It is a misrepresentation that profoundly misconstrues the truth on the ground by adversely affecting decision-makers’ ability to understand the Somali problem. Somalia’s conflict has originated and has been prolonged in part because it is mainly a complex social problem with broad political implications. It is particularly an acute social problem in managing and maintaining a modern state. It certainly is not a just a simple political conflict.
As far back as 1993, the world-renowned Somali affairs expert and anthropologist I M Lewis stressed the importance of recognizing the social clan structure of Somalia. This can also help in understanding the emergence of stable governing structures in the northern regions: Puntland State (the quasi-independent region in northeast), Somaliland (a self-declared independent state in Northwest Somalia). Number of other researchers also pointed out the regional disparities in social cohesion in what some termed order in some regions amidst the disorder that is Somalia.
The fact that many miss that the Somali problem is a social problem with political implications, unique in itself and unlike the dozen or so political conflicts in Africa or elsewhere; Somali society traditionally self organized itself into political orders, often collaborative, occasionally competitive and always independent of each other. This notion is verifiably and empirically confirmed by the political and social realities in today’s Somalia.
In a study titled “Dynamics of Collapse: Emergence of Alternative Forms of Governance” Ahmed and Bearkgaard of Arizona State University presented explanations of how the Somali state collapsed and how did the emergence of stable governing structures in the northern regions materialized over the years since the collapse of the former Somali Democratic Republic. The study concludes that the collapse of Somalia is “irreversible”, restoration of Somalia is beyond mechanistic policy design. The study also explains formation of decentralized regional authorities. (Examples of these are the system of governance used by Puntland and Somaliland; emergence of traditional polities and the formation of alternative decentralized governing structures).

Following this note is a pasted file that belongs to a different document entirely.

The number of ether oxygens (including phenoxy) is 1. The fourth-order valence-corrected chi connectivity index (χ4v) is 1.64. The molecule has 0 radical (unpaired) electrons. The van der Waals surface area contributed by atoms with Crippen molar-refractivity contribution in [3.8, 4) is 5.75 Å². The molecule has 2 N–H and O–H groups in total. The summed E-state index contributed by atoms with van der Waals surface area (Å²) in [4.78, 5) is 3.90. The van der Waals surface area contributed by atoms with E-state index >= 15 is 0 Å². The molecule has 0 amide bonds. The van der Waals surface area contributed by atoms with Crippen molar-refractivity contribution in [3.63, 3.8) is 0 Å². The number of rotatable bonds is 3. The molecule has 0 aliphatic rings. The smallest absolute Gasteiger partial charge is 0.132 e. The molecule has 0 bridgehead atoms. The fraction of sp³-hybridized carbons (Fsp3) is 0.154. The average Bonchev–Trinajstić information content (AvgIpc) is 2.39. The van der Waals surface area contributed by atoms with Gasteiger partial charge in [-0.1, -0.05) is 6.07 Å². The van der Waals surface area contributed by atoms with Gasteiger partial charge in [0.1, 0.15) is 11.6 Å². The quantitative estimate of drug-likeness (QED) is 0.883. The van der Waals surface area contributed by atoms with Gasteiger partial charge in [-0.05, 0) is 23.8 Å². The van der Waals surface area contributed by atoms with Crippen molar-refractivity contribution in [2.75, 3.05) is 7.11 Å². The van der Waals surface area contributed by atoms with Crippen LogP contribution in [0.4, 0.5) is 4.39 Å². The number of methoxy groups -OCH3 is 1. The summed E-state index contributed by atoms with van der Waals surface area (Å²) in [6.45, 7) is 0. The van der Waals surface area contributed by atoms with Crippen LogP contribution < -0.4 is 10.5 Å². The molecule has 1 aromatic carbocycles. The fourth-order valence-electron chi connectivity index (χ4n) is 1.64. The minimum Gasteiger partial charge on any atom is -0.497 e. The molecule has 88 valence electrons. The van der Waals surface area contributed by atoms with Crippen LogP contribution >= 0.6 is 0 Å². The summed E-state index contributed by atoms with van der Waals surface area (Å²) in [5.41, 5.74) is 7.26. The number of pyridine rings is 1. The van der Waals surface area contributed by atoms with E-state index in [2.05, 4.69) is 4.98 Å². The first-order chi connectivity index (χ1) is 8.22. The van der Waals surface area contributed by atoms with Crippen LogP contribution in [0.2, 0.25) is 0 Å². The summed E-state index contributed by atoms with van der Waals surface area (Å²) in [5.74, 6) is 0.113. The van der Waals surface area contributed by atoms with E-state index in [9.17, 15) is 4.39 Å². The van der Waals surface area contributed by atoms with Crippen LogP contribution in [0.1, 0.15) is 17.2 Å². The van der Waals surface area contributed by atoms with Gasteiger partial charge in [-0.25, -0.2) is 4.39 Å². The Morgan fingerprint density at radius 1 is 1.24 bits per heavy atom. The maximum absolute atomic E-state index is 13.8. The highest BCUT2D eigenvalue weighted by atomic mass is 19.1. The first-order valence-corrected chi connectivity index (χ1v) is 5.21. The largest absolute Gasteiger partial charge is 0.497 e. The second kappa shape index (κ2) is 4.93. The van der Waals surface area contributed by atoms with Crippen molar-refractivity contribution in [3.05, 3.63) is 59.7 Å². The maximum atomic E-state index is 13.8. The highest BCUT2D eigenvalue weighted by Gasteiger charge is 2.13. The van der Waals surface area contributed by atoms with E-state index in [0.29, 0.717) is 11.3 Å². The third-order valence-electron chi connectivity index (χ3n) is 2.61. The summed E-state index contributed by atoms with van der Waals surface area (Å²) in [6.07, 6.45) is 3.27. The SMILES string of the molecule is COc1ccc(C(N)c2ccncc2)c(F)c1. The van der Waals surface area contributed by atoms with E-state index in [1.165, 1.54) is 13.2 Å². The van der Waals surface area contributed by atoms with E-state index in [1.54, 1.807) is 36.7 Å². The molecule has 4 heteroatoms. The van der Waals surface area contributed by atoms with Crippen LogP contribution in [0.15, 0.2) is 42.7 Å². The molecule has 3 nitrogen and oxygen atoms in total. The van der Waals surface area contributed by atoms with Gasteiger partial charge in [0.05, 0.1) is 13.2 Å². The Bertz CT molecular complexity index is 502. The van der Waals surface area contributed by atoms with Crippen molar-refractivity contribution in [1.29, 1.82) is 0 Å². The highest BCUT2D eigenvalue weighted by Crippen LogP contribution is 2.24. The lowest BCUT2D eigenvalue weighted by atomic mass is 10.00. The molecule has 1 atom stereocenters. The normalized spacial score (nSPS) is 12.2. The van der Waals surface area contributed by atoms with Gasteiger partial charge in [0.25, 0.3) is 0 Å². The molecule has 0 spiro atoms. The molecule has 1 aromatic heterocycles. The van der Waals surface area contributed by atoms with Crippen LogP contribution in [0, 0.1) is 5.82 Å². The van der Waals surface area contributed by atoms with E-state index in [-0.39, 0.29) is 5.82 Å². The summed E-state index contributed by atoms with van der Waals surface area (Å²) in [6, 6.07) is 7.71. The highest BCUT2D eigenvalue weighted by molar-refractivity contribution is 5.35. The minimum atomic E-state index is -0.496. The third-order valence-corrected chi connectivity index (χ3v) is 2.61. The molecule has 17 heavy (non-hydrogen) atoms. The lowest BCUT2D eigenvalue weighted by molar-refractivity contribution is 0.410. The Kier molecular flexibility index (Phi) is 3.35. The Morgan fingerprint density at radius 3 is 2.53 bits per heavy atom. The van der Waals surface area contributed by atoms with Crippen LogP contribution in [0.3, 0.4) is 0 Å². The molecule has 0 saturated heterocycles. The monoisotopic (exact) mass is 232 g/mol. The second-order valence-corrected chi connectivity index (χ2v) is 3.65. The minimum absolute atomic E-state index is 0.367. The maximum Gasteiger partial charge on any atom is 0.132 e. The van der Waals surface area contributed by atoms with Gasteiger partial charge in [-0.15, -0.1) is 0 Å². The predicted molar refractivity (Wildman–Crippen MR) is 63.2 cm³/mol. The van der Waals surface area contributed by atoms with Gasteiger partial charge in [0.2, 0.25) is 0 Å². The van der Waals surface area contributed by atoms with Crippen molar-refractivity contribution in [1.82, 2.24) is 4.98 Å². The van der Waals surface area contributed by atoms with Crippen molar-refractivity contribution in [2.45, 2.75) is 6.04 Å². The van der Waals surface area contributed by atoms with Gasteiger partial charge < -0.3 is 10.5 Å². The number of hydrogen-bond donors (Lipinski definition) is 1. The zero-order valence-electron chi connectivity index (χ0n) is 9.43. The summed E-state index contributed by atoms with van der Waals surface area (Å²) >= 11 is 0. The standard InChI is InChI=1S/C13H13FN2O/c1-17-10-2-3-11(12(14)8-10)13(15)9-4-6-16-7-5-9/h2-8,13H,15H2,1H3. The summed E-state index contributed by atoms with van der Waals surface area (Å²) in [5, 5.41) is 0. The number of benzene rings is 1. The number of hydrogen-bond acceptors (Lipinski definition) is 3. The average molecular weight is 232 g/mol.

The virtue of decentralized regional system is that it elegantly maps out the country’s segmentary social structure. In fact it allows for a bottom-up approach to governing Somalia, a solution that embraces the traditional social structure, local customs and fosters the Somali traditional, egalitarian democracy unique style of participatory governance that imparts a sense ownership. Some sort of egalitarian democracy may call it pastoral traditions of the Somali ethnic groups.
If empirical evidence is a guide and an authority for devising a solution to Somalia’s problems, then one would most certainly and at a minimum explore a solution based on decentralized, traditional or regional authorities.
Equally, empirical evidence points out that the civil conflict in Somalia is indeed confined to certain areas. For instance Northern States (Puntland and Somaliland) and to some extent Central Regions are far more stable than the chaotic south.